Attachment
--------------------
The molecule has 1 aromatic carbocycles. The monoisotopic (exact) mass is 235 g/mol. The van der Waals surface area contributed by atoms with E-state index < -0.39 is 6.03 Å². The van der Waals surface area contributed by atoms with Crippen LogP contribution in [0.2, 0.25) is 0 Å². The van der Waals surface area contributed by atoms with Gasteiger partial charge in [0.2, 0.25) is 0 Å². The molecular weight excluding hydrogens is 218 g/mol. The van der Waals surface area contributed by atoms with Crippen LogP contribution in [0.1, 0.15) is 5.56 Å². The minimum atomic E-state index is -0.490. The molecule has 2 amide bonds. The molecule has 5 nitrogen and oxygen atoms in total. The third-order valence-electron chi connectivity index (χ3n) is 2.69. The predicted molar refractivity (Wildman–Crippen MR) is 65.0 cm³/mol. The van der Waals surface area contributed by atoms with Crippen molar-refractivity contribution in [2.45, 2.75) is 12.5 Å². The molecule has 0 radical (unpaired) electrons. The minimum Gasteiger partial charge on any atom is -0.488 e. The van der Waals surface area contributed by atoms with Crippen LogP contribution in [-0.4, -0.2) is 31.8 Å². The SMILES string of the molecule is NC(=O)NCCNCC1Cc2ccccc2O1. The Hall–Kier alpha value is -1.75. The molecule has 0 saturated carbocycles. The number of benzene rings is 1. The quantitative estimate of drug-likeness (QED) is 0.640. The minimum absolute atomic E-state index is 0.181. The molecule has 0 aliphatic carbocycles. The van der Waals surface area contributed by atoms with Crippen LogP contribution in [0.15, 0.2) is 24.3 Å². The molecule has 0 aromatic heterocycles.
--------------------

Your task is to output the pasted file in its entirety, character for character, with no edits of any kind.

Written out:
The molecule has 1 aromatic carbocycles. The monoisotopic (exact) mass is 235 g/mol. The van der Waals surface area contributed by atoms with E-state index < -0.39 is 6.03 Å². The van der Waals surface area contributed by atoms with Crippen LogP contribution in [0.2, 0.25) is 0 Å². The van der Waals surface area contributed by atoms with Gasteiger partial charge in [0.2, 0.25) is 0 Å². The molecular weight excluding hydrogens is 218 g/mol. The van der Waals surface area contributed by atoms with Crippen LogP contribution in [0.1, 0.15) is 5.56 Å². The minimum atomic E-state index is -0.490. The molecule has 2 amide bonds. The molecule has 5 nitrogen and oxygen atoms in total. The third-order valence-electron chi connectivity index (χ3n) is 2.69. The predicted molar refractivity (Wildman–Crippen MR) is 65.0 cm³/mol. The van der Waals surface area contributed by atoms with Crippen molar-refractivity contribution in [2.45, 2.75) is 12.5 Å². The molecule has 0 radical (unpaired) electrons. The minimum Gasteiger partial charge on any atom is -0.488 e. The van der Waals surface area contributed by atoms with Crippen LogP contribution in [-0.4, -0.2) is 31.8 Å². The SMILES string of the molecule is NC(=O)NCCNCC1Cc2ccccc2O1. The Hall–Kier alpha value is -1.75. The molecule has 0 saturated carbocycles. The number of benzene rings is 1. The quantitative estimate of drug-likeness (QED) is 0.640. The minimum absolute atomic E-state index is 0.181. The molecule has 0 aliphatic carbocycles. The van der Waals surface area contributed by atoms with Crippen LogP contribution in [0.15, 0.2) is 24.3 Å². The molecule has 0 aromatic heterocycles.